From WW2 to WWW.

I love history. It is my favorite subject. I recently met someone who told me that they didn’t think studying or learning history was useful at all and that it was a waste of time and unimportant.  I couldn’t believe him! I tried explaining to him how to understand, appreciate and make sense the present world of today, and predict the world of tomorrow, we need to study the patterns and events in history that led us here.

Which makes me think of how the invention of computing and the internet was based largely on war, security, and fighting communism; despite how unlikely that sounds.  History is like a choose your own adventure book or long trail, like you may choose to go left instead of right and you don’t realize the consequences of that action now, but its ripple effect will be felt a century later. It also makes me think of all the people that worked on different prototypes, equations, and theories that were a small (but integral) step towards the computers and internet we know today, but who died before its heyday and never got to see the fruits of their labor, or even know what exactly it was they were apart of. It reminds me of the line from Hamilton, “What is a legacy? Planting seeds in a garden you never get to see.”

What all the genius minds working for the military industrial complex never maybe fully realized is how computing and the internet would virtually transform a litany of facets in modern life, way beyond security and warfare.  This makes me think a lot about fate and just what makes a person themselves. Why they were born in the time if history they were, with the skills and interests, and the right place and time for their talents to intersect with the pendulum of history at precisely the right nano second that they are able to transform in one way or another the course of human history. Like the sentimental part of me likes to think it was some sort of fate or near supernatural circumstance, but even if it was 100% totally random, chaotic, meaningless reasons why they were who they were and just happened to be at the right place and time due to a whim, isn’t that kinda just as special and fascinating?  That despite the universe’s cold indifference to any individual, these people like Montgomery Meigs, Max Weber, Vannevar Bush, and Claude Shannon carved out their niche and that because of it human lives will forever be impacted by them.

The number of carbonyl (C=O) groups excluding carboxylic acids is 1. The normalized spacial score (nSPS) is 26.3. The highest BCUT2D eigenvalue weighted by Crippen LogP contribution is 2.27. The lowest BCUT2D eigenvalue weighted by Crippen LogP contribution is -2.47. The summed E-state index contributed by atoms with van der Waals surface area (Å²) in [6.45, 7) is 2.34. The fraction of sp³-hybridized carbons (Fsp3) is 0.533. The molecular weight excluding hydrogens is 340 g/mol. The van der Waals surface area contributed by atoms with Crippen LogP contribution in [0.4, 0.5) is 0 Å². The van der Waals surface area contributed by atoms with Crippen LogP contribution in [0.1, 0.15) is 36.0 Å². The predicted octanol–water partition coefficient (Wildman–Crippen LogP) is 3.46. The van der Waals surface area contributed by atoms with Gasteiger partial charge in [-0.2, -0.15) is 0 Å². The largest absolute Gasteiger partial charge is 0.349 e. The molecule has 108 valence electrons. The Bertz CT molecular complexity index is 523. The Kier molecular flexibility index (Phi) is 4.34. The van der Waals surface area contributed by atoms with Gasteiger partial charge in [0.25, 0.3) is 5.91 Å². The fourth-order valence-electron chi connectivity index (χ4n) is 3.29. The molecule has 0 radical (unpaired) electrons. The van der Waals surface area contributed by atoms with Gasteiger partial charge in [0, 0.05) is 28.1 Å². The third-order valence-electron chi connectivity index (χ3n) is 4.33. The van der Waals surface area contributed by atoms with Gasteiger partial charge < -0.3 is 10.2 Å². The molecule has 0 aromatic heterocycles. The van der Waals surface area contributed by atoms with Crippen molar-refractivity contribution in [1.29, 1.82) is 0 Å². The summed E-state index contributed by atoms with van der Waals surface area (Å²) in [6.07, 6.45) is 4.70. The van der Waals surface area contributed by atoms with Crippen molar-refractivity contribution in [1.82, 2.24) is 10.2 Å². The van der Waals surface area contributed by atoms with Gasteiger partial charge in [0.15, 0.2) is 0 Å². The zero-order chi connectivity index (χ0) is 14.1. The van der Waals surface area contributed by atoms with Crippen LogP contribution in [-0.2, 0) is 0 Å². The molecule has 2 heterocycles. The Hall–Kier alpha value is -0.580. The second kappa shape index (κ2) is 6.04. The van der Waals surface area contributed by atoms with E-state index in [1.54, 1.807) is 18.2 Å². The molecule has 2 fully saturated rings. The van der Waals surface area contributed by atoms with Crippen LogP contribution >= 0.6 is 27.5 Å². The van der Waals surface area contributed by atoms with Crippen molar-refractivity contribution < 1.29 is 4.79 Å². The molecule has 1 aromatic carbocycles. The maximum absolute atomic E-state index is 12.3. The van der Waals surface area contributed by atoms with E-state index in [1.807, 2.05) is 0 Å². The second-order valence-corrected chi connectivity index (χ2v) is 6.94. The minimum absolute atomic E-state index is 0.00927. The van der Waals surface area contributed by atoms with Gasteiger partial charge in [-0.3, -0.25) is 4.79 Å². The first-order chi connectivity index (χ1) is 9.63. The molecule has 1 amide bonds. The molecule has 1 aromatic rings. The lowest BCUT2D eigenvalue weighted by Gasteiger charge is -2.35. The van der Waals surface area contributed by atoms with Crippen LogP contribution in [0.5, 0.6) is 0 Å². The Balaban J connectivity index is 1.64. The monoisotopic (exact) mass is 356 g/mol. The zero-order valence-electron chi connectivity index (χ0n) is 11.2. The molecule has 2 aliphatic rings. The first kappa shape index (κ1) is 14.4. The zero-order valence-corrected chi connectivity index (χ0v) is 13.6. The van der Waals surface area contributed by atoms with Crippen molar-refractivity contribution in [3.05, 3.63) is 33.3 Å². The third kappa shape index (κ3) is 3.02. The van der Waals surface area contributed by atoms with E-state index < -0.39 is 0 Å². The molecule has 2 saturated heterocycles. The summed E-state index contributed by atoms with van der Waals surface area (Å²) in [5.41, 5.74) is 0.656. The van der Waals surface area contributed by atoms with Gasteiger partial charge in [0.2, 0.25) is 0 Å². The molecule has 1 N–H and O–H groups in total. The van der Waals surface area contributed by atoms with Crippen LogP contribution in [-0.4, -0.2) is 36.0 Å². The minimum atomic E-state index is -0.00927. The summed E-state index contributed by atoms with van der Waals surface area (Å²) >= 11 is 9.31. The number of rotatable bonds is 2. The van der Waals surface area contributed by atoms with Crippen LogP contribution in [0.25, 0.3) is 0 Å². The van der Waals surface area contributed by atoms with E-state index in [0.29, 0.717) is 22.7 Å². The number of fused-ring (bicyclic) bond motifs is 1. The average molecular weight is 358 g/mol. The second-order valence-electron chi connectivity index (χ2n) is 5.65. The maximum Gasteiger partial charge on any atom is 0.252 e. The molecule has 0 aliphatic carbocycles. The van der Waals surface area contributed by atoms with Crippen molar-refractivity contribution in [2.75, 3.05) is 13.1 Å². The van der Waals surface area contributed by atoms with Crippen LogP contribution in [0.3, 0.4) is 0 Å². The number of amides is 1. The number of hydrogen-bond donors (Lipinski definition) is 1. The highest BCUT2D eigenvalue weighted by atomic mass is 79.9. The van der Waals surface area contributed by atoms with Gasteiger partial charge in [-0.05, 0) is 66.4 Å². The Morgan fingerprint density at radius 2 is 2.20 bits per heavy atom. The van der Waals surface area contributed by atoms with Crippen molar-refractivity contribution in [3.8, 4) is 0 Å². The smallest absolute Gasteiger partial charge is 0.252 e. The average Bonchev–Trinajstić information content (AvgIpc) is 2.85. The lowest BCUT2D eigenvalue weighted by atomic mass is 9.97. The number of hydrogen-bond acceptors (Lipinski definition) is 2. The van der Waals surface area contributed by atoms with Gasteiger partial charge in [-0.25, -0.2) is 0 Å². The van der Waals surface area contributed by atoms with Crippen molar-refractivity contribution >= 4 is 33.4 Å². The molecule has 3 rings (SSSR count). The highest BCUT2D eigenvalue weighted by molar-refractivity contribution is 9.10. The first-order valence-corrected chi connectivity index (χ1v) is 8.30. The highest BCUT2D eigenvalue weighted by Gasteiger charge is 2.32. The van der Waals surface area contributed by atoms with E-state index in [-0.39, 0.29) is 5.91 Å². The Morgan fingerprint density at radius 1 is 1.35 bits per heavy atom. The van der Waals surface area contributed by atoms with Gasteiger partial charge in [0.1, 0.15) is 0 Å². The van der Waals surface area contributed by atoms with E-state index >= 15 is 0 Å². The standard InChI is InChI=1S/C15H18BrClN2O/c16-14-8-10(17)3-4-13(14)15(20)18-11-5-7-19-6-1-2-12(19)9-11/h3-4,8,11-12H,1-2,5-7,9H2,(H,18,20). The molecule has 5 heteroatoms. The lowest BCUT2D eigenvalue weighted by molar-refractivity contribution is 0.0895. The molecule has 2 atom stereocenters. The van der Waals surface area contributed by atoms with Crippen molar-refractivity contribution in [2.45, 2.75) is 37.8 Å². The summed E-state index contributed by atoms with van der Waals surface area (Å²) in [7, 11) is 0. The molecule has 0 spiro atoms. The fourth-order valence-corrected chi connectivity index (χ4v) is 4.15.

I am not a believer in what one of my favorite podcasters, Dan Carlin, calls “One man history”, also called “Great man theory. That is that when studying history, you tend to find eras and events focused around one individual, Napoleon or Julius Caesar for example. But that isn’t intellectually honest, although as practical and simple it may make studying history; it’s simply not true. There would be no leaders, movements, wars, revolutions, etc, if it was not for the nameless masses of people who supported, followed, and influenced them.  So while there has been many great men and women who have moved history, and in this case technological developments forward, it would be foolish and inaccurate to forget about the lab assistants, parents, teachers, etc whose names are now forgotten to history that were instrumental in forging ICT revolution.

Posted: February 7th, 2018
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